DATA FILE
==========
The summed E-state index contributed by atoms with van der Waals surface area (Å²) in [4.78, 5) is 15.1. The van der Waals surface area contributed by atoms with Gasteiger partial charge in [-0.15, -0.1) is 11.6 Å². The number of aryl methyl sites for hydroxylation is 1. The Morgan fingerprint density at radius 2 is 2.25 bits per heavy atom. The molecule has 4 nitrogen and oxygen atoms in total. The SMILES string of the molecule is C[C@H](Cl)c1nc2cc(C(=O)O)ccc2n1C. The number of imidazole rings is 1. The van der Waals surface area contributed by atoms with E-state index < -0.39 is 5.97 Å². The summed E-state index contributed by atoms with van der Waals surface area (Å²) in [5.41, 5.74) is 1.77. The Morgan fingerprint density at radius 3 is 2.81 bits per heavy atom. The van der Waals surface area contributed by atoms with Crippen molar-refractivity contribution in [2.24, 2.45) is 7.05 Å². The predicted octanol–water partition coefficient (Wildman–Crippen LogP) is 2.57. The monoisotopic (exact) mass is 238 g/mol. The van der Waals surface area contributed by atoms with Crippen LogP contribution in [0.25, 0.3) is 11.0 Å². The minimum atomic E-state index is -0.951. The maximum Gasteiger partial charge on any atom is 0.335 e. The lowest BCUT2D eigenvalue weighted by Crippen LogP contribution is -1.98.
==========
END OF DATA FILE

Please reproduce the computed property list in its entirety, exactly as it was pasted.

The summed E-state index contributed by atoms with van der Waals surface area (Å²) in [4.78, 5) is 15.1. The van der Waals surface area contributed by atoms with Gasteiger partial charge in [-0.15, -0.1) is 11.6 Å². The number of aryl methyl sites for hydroxylation is 1. The Morgan fingerprint density at radius 2 is 2.25 bits per heavy atom. The molecule has 4 nitrogen and oxygen atoms in total. The SMILES string of the molecule is C[C@H](Cl)c1nc2cc(C(=O)O)ccc2n1C. The number of imidazole rings is 1. The van der Waals surface area contributed by atoms with E-state index < -0.39 is 5.97 Å². The summed E-state index contributed by atoms with van der Waals surface area (Å²) in [5.41, 5.74) is 1.77. The Morgan fingerprint density at radius 3 is 2.81 bits per heavy atom. The van der Waals surface area contributed by atoms with Crippen molar-refractivity contribution in [2.24, 2.45) is 7.05 Å². The predicted octanol–water partition coefficient (Wildman–Crippen LogP) is 2.57. The monoisotopic (exact) mass is 238 g/mol. The van der Waals surface area contributed by atoms with Crippen LogP contribution in [0.25, 0.3) is 11.0 Å². The minimum atomic E-state index is -0.951. The maximum Gasteiger partial charge on any atom is 0.335 e. The lowest BCUT2D eigenvalue weighted by Crippen LogP contribution is -1.98.